Our sound is sort of tough to pin down. We kind of chose to stand by a "never repeat yourself" rule early on. Literally meaning, don't write a song that sounds like one you already have. I think in the long run, that has had a good effect. In the short run, it makes it tougher to get people to latch on. But we've been playing long enough now, where people in DC who have seen us a million times sort of appreciate our schizophrenic stylistic tendencies. With newer stuff we're writing, we do feel like it's sort of describing a sound we call Fu-gaze. That is, it shares similar rumbling and aggressiveness of Fugazi and other Dischord/Desoto bands of yore, but also contains sort of a poppy atmospheric shoegazey vibe more suited to Dan's vocal delivery. That's not to say the stuff we're writing now is a ton more streamlined stylistically, but it's at least somewhat more describable in few words.
SG: You have a couple of records out for sale so far, both of which have awesome artwork, who designed these for you and where did the ideas come from?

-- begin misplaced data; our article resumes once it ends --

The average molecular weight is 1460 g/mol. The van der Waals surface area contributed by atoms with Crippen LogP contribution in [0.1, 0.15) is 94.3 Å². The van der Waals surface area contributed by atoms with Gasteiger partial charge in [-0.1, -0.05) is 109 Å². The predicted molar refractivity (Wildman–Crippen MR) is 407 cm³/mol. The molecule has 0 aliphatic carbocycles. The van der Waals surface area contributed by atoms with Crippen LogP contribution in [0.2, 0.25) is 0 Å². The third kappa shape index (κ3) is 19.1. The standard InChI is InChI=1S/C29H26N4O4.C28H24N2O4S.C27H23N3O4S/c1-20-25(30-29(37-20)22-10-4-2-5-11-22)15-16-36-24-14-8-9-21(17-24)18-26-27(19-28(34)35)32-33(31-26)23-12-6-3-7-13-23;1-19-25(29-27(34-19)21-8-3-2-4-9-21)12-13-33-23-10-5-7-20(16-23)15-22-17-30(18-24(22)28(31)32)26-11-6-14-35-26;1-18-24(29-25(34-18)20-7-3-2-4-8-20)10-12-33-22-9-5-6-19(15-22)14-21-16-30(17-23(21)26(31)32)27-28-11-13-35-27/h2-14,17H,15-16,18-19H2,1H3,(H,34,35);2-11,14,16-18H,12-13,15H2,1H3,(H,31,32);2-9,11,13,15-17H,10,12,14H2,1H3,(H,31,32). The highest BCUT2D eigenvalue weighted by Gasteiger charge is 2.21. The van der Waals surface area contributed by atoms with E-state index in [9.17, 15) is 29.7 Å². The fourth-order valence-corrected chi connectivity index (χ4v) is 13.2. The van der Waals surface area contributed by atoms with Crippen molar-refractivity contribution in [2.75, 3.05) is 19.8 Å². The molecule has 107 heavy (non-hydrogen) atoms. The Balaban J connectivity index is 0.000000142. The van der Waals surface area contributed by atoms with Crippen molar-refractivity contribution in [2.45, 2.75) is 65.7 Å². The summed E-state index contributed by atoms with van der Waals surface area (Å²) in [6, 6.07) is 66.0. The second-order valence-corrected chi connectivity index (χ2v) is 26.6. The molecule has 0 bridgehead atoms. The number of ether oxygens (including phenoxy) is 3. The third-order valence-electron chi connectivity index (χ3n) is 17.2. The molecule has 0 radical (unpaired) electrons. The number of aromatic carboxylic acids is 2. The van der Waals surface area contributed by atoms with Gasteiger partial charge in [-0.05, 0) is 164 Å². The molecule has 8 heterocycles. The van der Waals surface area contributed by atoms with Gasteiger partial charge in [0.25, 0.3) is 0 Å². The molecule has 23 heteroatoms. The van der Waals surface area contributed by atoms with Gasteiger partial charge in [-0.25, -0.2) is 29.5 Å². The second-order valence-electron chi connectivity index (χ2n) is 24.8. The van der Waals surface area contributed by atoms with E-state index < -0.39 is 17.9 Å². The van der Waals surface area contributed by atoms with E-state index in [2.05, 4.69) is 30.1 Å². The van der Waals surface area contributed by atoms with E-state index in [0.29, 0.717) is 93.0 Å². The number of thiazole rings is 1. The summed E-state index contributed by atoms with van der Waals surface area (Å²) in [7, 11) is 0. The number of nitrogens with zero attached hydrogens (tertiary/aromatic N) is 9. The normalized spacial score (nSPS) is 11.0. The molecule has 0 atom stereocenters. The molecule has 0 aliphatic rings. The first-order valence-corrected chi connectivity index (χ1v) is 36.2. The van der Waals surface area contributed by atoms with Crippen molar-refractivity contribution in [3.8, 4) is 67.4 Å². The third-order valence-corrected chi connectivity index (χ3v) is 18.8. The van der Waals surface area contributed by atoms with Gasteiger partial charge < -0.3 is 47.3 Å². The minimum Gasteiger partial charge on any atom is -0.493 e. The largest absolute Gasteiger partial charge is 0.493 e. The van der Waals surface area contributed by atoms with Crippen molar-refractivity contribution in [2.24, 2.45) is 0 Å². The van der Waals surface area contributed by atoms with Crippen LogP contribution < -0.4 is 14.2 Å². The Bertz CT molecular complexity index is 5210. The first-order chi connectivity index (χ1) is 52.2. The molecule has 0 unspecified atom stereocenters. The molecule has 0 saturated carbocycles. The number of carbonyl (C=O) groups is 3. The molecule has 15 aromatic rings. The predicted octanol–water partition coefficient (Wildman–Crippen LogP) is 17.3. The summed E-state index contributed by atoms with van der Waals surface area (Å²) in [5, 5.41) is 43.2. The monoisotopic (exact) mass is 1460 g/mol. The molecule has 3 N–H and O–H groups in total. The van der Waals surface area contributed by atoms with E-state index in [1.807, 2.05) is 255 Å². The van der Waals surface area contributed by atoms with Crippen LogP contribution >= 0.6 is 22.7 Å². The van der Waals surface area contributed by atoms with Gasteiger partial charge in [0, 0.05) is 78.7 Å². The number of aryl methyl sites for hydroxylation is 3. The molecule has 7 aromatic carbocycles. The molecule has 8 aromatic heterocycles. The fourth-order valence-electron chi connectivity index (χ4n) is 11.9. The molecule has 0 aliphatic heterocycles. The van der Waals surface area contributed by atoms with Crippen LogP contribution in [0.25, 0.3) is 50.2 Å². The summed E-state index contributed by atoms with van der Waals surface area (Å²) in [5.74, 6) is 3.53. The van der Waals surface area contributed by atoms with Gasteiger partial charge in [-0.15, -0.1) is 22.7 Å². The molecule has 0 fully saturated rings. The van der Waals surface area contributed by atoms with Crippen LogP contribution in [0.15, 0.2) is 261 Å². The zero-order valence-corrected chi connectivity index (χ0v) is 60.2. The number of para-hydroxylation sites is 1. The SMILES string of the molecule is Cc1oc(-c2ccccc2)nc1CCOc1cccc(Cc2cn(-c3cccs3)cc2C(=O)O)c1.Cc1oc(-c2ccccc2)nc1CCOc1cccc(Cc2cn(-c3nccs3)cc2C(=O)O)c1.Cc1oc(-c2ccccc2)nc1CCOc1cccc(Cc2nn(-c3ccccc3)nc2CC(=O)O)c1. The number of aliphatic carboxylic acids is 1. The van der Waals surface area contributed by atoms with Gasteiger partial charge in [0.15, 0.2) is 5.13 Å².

Matt: Our good friend Oz Cameron designed the EP cover for us. Oz is a great friend and one the most all-around kick ass people we've ever met. He was attending the Corchoran College of Art in DC at that time. We had sort of just brainstormed with him on having the cover describe something uncomfortable, but humorous which is what the songs expressed, and Oz came up with the tupe sketch and we immediately loved the image, despite laughing hysterically when we first saw it. Unfortunately, Oz was out of commission working on other stuff around the time of Birdseed Shirt. Dan actually did nearly everything for that. He found this random picture online of kids jumping off of a relatively low bridge into the water below. Dan edited the frame of the picture such that you can't tell how far down the water actually is. So it's a bunch of kids looking like they're having a blast jumping off a bridge, but they very well may be taking a plunge to their collective death. (We sort of all gravitate towards a dark and exaggeratedly sarcastic humour in this band). He decided to use a number of different fabrics as the medium of recreating the image, which we all thought was a great idea. Our other friend Dean Raofi at the Pratt Institute in Brooklyn helped get all the graphic files made and helped with a number of technical aspects, but yeah, the credit goes to Dan on that one.
SG: There's quite a few of your videos floating around the internet, such as an acoustic set on the metro. Where do you get the inspiration to do such videos and do you have any more planned?